Michael W. Barnes – CEO: Go ahead, Ron.
Ron Ristau – CFO: To say, Ike, we’ve provided guidance forward into the third quarter which we told you would be, in our opinion, low-to-mid single-digit comps. We wouldn’t go beyond that for speculating, but we don’t give guidance for the full year and all that, but we have run out a quarter. The third quarter; however, will be somewhat suppressed by the impact of the watch event we spoke about which occurred in Jared last year. That generated about $16 million in sales in the quarter. That will not be repeated in the third quarter. So the overall third quarter comp will be down a little bit, and we do expect these new programs to get some traction into the fourth quarter.
Michael W. Barnes – CEO: We would expect to see the Jared business post the third quarter one-time watch event sequentially improve going into the fourth quarter.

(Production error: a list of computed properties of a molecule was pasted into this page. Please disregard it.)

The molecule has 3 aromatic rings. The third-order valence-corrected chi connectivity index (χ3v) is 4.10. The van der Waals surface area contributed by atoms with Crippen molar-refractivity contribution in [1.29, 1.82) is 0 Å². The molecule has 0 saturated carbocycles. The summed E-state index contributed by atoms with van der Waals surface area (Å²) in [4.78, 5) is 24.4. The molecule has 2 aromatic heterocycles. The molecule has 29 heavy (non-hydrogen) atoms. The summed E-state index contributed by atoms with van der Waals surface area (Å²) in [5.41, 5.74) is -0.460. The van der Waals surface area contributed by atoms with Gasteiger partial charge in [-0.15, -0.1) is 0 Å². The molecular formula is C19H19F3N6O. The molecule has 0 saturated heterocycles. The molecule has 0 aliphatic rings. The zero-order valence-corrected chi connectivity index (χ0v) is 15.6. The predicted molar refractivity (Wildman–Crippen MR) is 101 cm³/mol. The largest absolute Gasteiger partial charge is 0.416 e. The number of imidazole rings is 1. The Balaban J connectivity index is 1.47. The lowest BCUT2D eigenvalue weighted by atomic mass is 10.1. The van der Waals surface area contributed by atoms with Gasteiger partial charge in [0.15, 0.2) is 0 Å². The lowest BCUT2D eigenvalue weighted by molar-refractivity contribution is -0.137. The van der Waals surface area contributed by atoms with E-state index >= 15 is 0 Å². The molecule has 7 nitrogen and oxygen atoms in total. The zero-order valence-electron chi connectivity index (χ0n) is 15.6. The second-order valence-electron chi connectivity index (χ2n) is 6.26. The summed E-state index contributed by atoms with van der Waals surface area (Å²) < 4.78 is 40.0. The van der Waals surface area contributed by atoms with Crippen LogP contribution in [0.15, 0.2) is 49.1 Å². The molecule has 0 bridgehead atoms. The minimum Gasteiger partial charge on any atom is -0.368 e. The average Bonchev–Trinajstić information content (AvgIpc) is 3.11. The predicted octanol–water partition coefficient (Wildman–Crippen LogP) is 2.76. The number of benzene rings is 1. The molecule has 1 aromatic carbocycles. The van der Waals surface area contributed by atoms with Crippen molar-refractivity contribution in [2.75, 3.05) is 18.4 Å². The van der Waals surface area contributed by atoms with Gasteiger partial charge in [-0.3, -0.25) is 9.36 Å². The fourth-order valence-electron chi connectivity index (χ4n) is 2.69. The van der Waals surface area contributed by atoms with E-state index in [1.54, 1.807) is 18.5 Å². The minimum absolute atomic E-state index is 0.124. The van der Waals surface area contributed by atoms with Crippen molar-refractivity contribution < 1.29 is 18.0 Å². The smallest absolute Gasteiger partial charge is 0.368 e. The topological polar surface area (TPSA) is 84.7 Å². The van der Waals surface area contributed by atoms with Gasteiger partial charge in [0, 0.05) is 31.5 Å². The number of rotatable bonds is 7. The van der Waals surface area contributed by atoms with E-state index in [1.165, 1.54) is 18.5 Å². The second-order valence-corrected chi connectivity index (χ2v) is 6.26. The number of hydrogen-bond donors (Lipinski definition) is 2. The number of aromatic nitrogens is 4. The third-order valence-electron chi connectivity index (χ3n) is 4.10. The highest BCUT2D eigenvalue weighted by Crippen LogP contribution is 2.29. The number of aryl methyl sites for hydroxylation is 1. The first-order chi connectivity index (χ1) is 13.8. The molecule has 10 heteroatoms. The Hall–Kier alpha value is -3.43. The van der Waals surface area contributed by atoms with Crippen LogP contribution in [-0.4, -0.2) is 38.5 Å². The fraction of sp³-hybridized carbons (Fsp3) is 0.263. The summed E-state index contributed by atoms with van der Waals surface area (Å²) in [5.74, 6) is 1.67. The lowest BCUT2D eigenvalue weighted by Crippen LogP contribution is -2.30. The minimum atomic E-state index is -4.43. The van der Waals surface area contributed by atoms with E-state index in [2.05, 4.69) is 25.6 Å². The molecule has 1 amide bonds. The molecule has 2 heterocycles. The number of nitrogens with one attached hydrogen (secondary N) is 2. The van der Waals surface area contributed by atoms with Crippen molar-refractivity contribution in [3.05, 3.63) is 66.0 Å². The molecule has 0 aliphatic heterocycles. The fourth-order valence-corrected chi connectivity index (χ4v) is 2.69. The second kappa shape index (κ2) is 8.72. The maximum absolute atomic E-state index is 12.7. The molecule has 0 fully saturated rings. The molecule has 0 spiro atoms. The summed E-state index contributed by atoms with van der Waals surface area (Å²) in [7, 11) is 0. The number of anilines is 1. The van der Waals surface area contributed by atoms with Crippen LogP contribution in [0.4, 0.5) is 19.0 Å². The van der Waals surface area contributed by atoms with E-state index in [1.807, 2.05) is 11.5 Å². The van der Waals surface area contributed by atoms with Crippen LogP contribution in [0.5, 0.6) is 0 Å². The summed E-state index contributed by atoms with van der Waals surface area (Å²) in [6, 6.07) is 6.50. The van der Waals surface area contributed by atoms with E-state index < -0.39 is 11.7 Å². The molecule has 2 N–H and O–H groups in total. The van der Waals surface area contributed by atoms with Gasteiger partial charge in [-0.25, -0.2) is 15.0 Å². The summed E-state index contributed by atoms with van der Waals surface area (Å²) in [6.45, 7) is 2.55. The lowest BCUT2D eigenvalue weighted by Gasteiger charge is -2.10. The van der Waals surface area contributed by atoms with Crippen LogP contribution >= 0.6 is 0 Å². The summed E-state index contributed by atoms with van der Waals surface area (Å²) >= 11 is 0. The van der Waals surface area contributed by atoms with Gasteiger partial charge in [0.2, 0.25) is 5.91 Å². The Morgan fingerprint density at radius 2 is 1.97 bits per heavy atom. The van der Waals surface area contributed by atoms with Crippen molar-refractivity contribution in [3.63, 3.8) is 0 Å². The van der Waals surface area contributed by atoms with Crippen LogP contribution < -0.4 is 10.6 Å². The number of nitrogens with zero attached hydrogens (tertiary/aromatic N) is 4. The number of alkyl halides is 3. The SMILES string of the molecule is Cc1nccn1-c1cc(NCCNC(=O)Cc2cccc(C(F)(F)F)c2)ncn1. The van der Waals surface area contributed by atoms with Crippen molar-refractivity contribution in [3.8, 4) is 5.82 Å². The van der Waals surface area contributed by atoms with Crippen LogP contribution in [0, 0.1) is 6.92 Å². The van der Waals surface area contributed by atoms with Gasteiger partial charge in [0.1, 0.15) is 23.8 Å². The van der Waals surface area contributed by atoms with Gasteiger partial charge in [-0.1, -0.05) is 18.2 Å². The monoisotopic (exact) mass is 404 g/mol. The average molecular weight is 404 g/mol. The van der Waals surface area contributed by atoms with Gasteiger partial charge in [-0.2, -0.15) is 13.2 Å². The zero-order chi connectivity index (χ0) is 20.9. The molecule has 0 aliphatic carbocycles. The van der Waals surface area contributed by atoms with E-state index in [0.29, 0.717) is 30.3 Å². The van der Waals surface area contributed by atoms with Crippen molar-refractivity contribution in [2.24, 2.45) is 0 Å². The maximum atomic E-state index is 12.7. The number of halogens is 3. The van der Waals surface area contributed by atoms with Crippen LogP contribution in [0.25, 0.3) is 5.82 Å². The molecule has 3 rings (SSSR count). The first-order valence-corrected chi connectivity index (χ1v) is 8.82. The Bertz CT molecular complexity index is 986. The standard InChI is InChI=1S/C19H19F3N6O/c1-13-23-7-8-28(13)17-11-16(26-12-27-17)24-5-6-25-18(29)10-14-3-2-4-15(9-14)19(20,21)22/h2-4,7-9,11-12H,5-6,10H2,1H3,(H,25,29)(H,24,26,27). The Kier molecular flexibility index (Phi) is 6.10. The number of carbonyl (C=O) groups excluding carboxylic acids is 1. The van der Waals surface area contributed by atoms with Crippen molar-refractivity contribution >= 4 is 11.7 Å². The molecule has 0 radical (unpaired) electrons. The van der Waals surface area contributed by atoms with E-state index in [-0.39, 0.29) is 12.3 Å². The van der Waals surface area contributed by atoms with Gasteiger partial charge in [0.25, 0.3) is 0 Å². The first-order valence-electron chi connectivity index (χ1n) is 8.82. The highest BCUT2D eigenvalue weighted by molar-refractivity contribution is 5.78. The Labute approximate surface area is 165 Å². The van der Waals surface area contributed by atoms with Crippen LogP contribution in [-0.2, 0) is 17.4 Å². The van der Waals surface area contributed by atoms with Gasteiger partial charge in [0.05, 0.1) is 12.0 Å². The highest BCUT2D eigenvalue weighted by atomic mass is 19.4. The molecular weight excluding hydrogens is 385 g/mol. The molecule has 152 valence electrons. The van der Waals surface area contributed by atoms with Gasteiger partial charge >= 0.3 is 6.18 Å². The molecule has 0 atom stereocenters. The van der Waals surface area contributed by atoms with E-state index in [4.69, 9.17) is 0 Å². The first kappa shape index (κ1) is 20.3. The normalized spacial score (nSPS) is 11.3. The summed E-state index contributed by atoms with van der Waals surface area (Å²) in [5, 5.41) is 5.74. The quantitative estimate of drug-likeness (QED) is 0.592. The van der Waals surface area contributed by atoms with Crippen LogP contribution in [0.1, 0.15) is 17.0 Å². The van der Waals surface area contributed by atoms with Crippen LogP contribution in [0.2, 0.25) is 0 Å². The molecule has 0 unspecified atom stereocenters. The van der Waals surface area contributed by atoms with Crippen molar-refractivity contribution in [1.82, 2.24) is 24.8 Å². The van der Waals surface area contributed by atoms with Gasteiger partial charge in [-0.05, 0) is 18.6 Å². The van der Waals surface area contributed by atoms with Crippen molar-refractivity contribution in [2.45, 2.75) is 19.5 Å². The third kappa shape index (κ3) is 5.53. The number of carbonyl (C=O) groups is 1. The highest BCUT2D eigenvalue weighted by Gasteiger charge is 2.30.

Ike Boruchow – JPMorgan: But then from a higher level perspective, I mean from the category – in the mid-tier jewelry category and your market share, how much share you guys have been gaining each quarter for the last several quarters? I mean is there anything that’s changing there?
Michael W. Barnes – CEO: No, I mean our goals are all the same. Our long-term goal is to take market share over time as we have done pretty methodically over the last 10 years. So, you get a little bit here and a little bit there, but it’s a very long-term proposition by us, and it’s one that we’re going to stick to because we believe that we’ve got great competitive strengths that can really help us continue to do that with the great products we’ve got, the excellent team that we have in the field, our ability to advertise and to scale. So I believe that you’ll continue to see us working certainly towards that goal to continue gaining long-term market share out there. We believe that our business model is very solid right now. We think that we’re very well positioned to hit our goals for the year. We had a great first half and a great second quarter, and we look forward to continuing to drive, especially all these new initiatives as we move forward.